At the same moment Katuti appeared, and in a few minutes the princess herself.
Paaker retreated, and quitted the room before Nefert had time to express her indignation. He staggered to his chariot like a drunken man. He supposed himself beloved by Mena's wife, his heart was full of triumph, he proposed rewarding Hekt with gold, and went to the palace without delay to crave of Ani a mission to Syria. There it should be brought to the test--he or Mena.
While Nefert, frozen with horror, could not find a word of greeting for her royal friend, Bent-Anat with native dignity laid before the widow her choice of Nefert to fill the place of her lost companion, and desired that Mena's wife should go to the palace that very day.
She had never before spoken thus to Katuti, and Katuti could not overlook the fact that Bent-Anat had intentionally given up her old confidential tone.
"Nefert has complained of me to her," thought she to herself, "and she considers me no longer worthy of her former friendly kindness."
She was vexed and hurt, and though she understood the danger which threatened her, now her daughter's eyes were opened, still the thought of losing her child inflicted a painful wound. It was this which filled her eyes with tears, and sincere sorrow trembled in her voice as she replied:
"Thou hast required the better half of my life at my hand; but thou hast but to command, and I to obey." Bent-Anat waved her hand proudly, as if to confirm the widow's statement; but Nefert went up to her mother, threw her arms round her neck, and wept upon her shoulder.
Tears glistened even in the princess's eyes when Katuti at last led her daughter towards her, and pressed yet one more kiss on her forehead.
Bent-Anat took Nefert's hand, and did not release it, while she requested the widow to give her daughter's dresses and ornaments into the charge of the slaves and waiting-women whom she would send for them.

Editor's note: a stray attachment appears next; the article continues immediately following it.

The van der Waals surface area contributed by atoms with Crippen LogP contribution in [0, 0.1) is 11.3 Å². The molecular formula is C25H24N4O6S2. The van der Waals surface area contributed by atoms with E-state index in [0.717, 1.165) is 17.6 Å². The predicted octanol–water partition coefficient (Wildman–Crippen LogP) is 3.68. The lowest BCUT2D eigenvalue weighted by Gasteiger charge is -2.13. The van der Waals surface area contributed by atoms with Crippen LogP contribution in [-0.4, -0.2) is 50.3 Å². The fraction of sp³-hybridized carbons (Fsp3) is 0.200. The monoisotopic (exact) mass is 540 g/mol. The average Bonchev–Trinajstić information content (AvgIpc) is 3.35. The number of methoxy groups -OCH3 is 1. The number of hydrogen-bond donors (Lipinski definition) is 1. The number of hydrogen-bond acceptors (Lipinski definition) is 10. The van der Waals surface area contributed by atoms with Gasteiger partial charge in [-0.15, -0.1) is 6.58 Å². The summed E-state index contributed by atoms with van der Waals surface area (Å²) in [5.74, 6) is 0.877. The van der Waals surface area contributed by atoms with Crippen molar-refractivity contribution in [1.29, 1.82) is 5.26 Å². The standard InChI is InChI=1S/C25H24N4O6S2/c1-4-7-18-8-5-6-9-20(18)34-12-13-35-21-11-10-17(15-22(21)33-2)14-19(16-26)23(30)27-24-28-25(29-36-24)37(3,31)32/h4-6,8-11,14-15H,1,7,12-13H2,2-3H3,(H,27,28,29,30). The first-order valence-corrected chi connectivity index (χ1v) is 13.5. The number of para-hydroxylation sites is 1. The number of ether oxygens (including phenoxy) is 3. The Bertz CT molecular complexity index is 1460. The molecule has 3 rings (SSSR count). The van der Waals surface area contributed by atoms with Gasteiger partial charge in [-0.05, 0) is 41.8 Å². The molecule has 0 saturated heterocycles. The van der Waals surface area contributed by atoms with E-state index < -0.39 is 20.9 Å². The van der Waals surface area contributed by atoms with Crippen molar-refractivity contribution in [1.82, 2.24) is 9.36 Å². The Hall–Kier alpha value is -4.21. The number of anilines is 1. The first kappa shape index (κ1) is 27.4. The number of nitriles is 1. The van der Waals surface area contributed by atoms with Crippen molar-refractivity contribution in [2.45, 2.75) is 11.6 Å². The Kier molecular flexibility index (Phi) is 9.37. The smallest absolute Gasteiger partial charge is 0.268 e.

"And do not forget the case with the dried flowers, and my amulets, and the images of the Gods," said Nefert. "And I should like to have the Neha tree which my uncle gave me."
Her white cat was playing at her feet with Paaker's flowers, which she had dropped on the floor, and when she saw her she took her up and kissed her.
"Bring the little creature with you," said Bent-Anat. "It was your favorite plaything."
"No," replied Nefert coloring.
The princess understood her, pressed her hand, and said while she pointed to Nemu:
"The dwarf is your own too: shall he come with you?"
"I will give him to my mother," said Nefert. She let the little man kiss her robe and her feet, once more embraced Katuti, and quitted the garden with her royal friend.
As soon as Katuti was alone, she hastened into the little chapel in which the figures of her ancestors stood, apart from those of Mena. She threw herself down before the statue of her husband, half weeping, half thankful.
This parting had indeed fallen heavily on her soul, but at the same time it released her from a mountain of anxiety that had oppressed her breast. Since yesterday she had felt like one who walks along the edge of a precipice, and whose enemy is close at his heels; and the sense of freedom from the ever threatening danger, soon got the upperhand of her maternal grief. The abyss in front of her had suddenly closed; the road to the goal of her efforts lay before her smooth and firm beneath her feet.
The widow, usually so dignified, hastily and eagerly walked down the garden path, and for the first time since that luckless letter from the camp had reached her, she could look calmly and clearly at the position of affairs, and reflect on the measures which Ani must take in the immediate future. She told herself that all was well, and that the time for prompt and rapid action was now come.
When the messengers came from the princess she superintended the packing of the various objects which Nefert wished to have, with calm deliberation, and then sent her dwarf to Ani, to beg that he would visit her. But before Nemu had left Mena's grounds he saw the out-runners of the Regent, his chariot, and the troop of guards following him.
Very soon Katuti and her noble friend were walking up and down in the garden, while she related to him how Bent-Anat had taken Nefert from her, and repeated to him all that she had planned and considered during the last hour.
"You have the genius of a man," said Ani; "and this time you do not urge me in vain. Ameni is ready to act, Paaker is to-day collecting his troops, to-morrow he will assist at the feast of the Valley, and the next day he goes to Syria."
"He has been with you?" Katuti asked.
"He came to the palace on leaving your house," replied Ani, "with glowing cheeks, and resolved to the utmost; though he does not dream that I hold him in my hand."